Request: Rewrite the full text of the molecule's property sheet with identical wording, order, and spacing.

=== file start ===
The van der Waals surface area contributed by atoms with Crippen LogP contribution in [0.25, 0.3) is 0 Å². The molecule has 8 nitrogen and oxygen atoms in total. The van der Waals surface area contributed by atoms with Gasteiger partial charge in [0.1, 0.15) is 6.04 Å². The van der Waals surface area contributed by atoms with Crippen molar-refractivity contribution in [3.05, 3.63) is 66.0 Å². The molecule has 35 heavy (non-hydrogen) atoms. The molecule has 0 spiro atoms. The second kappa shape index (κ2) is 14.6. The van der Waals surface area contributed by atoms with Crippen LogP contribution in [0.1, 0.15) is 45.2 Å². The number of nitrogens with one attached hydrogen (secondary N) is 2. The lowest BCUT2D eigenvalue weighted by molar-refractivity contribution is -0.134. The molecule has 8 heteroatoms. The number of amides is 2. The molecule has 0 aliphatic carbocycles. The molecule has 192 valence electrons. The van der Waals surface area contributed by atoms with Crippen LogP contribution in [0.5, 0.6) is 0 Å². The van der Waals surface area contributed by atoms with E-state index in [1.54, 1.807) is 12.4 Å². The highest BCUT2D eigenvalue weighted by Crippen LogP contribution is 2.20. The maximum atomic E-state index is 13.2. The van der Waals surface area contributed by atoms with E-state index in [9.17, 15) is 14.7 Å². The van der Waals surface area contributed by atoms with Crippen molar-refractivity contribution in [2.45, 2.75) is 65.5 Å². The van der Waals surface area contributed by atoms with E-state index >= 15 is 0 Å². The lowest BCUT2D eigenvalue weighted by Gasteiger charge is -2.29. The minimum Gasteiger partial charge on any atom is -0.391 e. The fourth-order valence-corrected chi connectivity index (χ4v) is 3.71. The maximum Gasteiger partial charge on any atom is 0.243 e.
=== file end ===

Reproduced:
The van der Waals surface area contributed by atoms with Crippen LogP contribution in [0.25, 0.3) is 0 Å². The molecule has 8 nitrogen and oxygen atoms in total. The van der Waals surface area contributed by atoms with Gasteiger partial charge in [0.1, 0.15) is 6.04 Å². The van der Waals surface area contributed by atoms with Crippen molar-refractivity contribution in [3.05, 3.63) is 66.0 Å². The molecule has 35 heavy (non-hydrogen) atoms. The molecule has 0 spiro atoms. The second kappa shape index (κ2) is 14.6. The van der Waals surface area contributed by atoms with Crippen LogP contribution in [0.1, 0.15) is 45.2 Å². The number of nitrogens with one attached hydrogen (secondary N) is 2. The lowest BCUT2D eigenvalue weighted by molar-refractivity contribution is -0.134. The molecule has 8 heteroatoms. The number of amides is 2. The molecule has 0 aliphatic carbocycles. The molecule has 192 valence electrons. The van der Waals surface area contributed by atoms with Crippen LogP contribution in [0.5, 0.6) is 0 Å². The van der Waals surface area contributed by atoms with E-state index in [1.54, 1.807) is 12.4 Å². The highest BCUT2D eigenvalue weighted by Crippen LogP contribution is 2.20. The maximum atomic E-state index is 13.2. The van der Waals surface area contributed by atoms with E-state index in [9.17, 15) is 14.7 Å². The van der Waals surface area contributed by atoms with Crippen molar-refractivity contribution in [2.45, 2.75) is 65.5 Å². The van der Waals surface area contributed by atoms with E-state index >= 15 is 0 Å². The lowest BCUT2D eigenvalue weighted by Gasteiger charge is -2.29. The minimum Gasteiger partial charge on any atom is -0.391 e. The fourth-order valence-corrected chi connectivity index (χ4v) is 3.71. The maximum Gasteiger partial charge on any atom is 0.243 e.